straw, huddling at its foot. A shepherd's whistle, a cry in torrential
Gaelic, or the bleat of a sheep coming from it now and again, only to
accentuate the elemental quiet and wonder of the place. The defile of
Maum opening beyond, scarped and precipitous, barely wide enough to
hold the road and bog-stream that tumble through it to the sea. The
rainbow air of our western seaboard enfolding all, heavy with rain and
the fragrance of salt and peat fires.


Coaching by the stars, night-walking - all my best thoughts, I find,
come to me that way. Poetry, like devilry, loves darkness.


I was watching a rainbow this afternoon - a shimmering ring in the
sky between the fort at the mouth of the Owentocker river and Slieve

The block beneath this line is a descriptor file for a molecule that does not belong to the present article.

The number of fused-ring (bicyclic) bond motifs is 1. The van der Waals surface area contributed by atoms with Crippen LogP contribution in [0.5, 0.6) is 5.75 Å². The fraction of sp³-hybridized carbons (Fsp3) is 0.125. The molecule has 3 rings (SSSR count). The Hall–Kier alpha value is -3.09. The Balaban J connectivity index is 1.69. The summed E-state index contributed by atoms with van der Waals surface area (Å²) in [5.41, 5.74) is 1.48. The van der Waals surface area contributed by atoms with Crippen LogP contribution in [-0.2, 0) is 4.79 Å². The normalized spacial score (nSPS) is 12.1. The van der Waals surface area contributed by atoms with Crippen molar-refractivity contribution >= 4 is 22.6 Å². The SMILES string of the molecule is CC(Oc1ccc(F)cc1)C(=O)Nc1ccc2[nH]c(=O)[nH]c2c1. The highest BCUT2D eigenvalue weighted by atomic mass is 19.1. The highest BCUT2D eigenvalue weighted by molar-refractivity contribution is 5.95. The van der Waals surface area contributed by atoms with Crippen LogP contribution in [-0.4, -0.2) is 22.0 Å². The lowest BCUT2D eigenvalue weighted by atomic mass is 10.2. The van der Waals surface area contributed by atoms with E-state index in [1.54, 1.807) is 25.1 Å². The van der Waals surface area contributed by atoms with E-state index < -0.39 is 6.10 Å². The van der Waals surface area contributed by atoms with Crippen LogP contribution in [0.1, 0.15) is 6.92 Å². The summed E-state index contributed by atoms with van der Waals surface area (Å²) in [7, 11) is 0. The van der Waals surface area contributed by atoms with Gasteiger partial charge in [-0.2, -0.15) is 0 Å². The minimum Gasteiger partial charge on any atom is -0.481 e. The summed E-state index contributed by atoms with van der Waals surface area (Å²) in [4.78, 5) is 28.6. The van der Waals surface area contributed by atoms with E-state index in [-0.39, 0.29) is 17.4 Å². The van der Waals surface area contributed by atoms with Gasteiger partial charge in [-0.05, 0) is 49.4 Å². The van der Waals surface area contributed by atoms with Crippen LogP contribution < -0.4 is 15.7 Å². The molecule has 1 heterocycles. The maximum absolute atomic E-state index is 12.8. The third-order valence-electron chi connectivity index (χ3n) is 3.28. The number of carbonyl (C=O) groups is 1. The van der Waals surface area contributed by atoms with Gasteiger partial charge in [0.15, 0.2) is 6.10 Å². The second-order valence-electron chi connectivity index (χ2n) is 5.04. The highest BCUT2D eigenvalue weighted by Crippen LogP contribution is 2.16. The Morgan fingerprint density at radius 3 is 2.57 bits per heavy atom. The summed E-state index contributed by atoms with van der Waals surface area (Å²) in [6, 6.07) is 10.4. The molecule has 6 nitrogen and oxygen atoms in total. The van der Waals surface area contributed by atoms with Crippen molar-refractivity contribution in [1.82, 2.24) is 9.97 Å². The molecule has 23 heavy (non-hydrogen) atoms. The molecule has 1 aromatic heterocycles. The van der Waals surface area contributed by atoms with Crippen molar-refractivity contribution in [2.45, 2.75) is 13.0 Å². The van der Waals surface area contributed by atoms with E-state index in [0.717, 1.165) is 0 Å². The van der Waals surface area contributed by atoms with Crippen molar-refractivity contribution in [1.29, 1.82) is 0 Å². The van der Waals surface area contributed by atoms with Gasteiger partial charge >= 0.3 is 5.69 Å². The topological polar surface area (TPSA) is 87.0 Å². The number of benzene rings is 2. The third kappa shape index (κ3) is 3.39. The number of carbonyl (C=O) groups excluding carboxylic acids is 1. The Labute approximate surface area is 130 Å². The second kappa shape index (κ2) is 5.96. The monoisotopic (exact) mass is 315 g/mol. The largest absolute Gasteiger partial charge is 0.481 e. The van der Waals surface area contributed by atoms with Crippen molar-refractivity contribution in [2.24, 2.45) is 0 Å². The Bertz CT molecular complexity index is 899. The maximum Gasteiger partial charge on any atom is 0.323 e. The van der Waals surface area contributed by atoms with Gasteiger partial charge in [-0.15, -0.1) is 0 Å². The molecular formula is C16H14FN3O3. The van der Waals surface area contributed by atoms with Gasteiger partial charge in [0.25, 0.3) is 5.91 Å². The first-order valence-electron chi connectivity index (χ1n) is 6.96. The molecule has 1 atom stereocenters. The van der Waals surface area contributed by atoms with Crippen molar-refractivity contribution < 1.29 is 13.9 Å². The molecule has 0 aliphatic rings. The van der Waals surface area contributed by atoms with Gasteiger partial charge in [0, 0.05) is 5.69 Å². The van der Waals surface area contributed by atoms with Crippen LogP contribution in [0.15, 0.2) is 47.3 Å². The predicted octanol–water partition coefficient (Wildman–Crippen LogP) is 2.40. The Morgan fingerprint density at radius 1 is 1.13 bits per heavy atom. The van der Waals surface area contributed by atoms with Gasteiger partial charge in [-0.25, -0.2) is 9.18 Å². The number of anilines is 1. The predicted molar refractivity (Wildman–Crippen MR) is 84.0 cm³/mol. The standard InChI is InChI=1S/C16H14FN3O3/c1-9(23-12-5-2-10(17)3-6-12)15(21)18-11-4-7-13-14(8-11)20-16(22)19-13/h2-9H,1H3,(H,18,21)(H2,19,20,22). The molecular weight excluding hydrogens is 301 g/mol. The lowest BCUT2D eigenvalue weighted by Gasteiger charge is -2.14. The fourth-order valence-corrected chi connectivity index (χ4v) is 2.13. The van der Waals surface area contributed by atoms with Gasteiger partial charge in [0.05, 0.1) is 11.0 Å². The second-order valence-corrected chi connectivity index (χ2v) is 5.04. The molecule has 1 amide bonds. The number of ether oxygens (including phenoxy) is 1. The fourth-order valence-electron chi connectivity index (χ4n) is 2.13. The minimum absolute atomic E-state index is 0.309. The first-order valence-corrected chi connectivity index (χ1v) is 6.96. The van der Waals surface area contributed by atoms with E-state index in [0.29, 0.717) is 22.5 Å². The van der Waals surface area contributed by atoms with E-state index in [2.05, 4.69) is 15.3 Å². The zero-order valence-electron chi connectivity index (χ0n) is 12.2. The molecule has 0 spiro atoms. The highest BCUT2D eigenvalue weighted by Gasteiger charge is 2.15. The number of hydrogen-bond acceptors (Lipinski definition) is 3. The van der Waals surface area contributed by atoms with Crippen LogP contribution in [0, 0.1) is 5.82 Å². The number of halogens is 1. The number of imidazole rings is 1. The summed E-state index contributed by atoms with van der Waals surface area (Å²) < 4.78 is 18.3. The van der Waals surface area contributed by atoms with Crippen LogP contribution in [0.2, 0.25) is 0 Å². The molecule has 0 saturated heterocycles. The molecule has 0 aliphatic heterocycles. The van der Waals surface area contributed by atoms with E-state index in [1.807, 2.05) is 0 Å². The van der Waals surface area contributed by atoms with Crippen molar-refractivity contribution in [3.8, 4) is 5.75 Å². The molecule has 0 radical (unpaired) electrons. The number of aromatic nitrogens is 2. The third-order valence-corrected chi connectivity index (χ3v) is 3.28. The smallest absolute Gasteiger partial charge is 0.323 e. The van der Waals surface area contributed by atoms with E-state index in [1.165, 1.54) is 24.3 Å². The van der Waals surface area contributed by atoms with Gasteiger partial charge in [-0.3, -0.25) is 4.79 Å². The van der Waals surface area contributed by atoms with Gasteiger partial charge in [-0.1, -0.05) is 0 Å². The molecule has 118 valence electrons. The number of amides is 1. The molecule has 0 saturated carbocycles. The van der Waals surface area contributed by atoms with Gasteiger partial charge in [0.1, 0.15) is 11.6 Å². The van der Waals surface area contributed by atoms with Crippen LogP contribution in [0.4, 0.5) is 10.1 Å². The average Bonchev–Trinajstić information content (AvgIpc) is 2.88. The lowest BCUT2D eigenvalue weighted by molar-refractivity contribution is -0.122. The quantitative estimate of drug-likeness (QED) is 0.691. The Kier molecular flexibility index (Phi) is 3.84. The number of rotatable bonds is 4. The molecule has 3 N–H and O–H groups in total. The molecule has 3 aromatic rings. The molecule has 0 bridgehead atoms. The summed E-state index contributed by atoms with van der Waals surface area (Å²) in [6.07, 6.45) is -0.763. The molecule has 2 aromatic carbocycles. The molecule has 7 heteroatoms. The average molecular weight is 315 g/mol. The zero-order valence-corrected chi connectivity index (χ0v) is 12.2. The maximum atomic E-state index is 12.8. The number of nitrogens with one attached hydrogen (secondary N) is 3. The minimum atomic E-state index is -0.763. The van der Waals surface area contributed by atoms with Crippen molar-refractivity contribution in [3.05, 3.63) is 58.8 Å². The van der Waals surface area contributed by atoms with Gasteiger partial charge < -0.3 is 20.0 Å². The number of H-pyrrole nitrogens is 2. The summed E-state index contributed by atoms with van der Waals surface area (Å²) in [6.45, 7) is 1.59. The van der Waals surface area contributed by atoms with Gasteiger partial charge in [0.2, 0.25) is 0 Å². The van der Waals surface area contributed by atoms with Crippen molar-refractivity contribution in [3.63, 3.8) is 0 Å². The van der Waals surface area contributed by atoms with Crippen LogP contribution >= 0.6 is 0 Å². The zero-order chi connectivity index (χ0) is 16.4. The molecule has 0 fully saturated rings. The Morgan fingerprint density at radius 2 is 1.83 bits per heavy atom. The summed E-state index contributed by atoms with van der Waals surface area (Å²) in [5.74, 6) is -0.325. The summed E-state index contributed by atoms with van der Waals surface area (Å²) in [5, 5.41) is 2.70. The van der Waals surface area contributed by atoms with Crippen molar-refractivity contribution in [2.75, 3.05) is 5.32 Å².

a-Tooey beyond. "That's a beautiful sight, now," said a beggar,
stopping on the road to have a word with me - the sort of person one
meets everywhere in Ireland, friendly, garrulous, inquisitive, very
proud of his knowledge of half-secret or hidden things, and anxious
at all times to air it before strangers. "We do have a power of them
this speckled weather." He looked into the sky with a queer look, then
started humming over the names of the colours to himself in Irish. "And
they say, sir, it's unlucky to pass through a rainbow. Did you ever
hear that?"


My heart goes out to the playing and singing folk, the folk who are
forever on the roads. Life is change; and to be seeing new wonders
every day - the thrown sea, the silver rush of the meadow, the lights
in distant towns - is to be living, and not merely existing. I pity the
man who is content to stay always in the place where his mother dropped
him; that is, unless his thoughts wander. For one might sit on a midden
and dream stars!


A man hailed me on the road, and we were talking. . . . "If
one had nothing but fraochans to eat and water to drink, sure one
would have to be satisfied. And remember," says he, "that a prophet